A look at events marking the 12th anniversary of the Sept. 11 attacks:
New York City
In a sadly familiar ceremony, friends and relatives of World Trade Center attack victims gathered at the National Sept. 11 Memorial plaza to call out the names of the dead and read messages to lost loved ones.
A bell chimed to mark the moments when four hijacked jets crashed into the twin towers, the Pentagon and a field in Pennsylvania, and again to mark the moments when the two skyscrapers collapsed.
Several politicians attended, including New Jersey Gov. Chris Christie and former New York Gov. George Pataki, but none gave an address.
The ceremony also recognized victims of the 1993 World Trade Center bombing.
President Barack Obama held a moment of silence at 8:46 a.m. on the White House’s South Lawn to mark the first attack in New York. He was joined by wife Michelle Obama, Vice President Joe Biden and his wife, Jill Biden. A bugler played taps.
Then, the president traveled to the Pentagon Sept. 11 memorial in Arlington, Va., where victims’ families, attack survivors and military officials laid a wreath and held a moment of silence at 9:37 a.m. to mark the moment that Flight 77 hit the building. Obama said, “Our hearts still ache for the futures snatched away, the lives that might have been.”
More than 200 people gathered at the Flight 93 National Memorial to read the names of 40 passengers and crew killed when the airliner crashed into a field near the small town of Shanksville.
Recalling the passengers and crew who had fought the hijackers, U.S. Interior Secretary Sally Jewell told the assembled families and spectators, “We never know when we’ll be called to lay down our lives for others.”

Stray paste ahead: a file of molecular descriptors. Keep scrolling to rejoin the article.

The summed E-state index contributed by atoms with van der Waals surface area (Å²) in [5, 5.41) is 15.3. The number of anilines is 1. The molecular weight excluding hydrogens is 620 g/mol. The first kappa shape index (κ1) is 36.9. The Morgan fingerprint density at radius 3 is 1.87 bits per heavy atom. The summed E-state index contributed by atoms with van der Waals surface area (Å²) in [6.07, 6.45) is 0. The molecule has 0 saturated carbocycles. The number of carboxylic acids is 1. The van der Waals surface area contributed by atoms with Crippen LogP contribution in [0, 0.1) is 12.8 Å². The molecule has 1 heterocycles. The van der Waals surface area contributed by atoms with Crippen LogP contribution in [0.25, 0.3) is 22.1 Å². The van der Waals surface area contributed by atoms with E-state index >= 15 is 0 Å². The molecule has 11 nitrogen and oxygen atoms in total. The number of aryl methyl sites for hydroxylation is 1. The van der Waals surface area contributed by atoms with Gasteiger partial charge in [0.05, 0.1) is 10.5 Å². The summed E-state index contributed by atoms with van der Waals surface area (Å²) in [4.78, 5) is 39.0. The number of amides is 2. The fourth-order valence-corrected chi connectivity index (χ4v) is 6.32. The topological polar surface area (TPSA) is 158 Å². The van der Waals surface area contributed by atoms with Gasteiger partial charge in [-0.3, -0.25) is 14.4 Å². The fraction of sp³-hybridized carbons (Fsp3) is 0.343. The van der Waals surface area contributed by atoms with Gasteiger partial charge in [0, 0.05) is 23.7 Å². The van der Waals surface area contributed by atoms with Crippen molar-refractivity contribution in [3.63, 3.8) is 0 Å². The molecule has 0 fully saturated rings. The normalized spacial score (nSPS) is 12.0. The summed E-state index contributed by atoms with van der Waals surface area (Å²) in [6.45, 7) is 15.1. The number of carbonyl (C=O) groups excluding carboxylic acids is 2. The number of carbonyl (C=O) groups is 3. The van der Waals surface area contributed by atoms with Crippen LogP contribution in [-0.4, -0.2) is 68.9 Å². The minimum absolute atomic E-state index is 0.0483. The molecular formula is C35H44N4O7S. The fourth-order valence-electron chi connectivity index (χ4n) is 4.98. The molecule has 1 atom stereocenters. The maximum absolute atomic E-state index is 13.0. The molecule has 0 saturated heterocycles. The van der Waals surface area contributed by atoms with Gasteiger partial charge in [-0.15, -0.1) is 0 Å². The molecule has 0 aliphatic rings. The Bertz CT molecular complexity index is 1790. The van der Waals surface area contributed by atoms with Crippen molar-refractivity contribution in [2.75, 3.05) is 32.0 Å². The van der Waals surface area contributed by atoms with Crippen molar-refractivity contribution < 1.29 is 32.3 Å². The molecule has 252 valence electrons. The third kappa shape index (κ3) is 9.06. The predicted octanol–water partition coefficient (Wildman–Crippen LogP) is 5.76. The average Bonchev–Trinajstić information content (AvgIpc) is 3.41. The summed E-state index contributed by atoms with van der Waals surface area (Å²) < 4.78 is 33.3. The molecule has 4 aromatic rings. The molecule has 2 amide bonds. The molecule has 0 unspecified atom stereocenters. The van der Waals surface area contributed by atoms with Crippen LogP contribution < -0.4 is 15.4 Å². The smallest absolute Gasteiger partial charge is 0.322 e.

A wreath-laying ceremony in the city’s Public Garden was followed by a commemoration at the Statehouse, during which participants read the names of more than 200 attack victims with ties to Massachusetts.
About 200 military veterans observed the anniversary by fixing up the grounds of Texas Fire Museum, in one of many volunteer events around the nation recognizing Sept. 11 as a national day of public service.
The group MyGoodDeed, which organizes many of the service events, said it now gets about 50,000 pledges a year from people who plan to volunteer for a charitable activity on 9/11.
About 300 U.S. and other coalition troops in Afghanistan gathered at noon for a memorial ceremony at Bagram Airfield to remember those lost on Sept. 11. The service was held near a nine-foot beam that is from the World Trade Center site and which many of the troops here pass on their way to their duties.
At a Navy graduation ceremony in northern Israel, President Shimon Peres paid tribute to 9/11 victims, saying the attack was among the worst terrorist crimes in history. “The mourning of the United States of America is also the mourning of Israel,” he said.
Albania’s prime minister-elect, Edi Rama, began an important policy address by remembering the 9/11 attacks. “Sept. 11 dead are our dead too,” he said, adding, “Even the Aug. 21 dead from the chemical weapons in Syria are our dead.”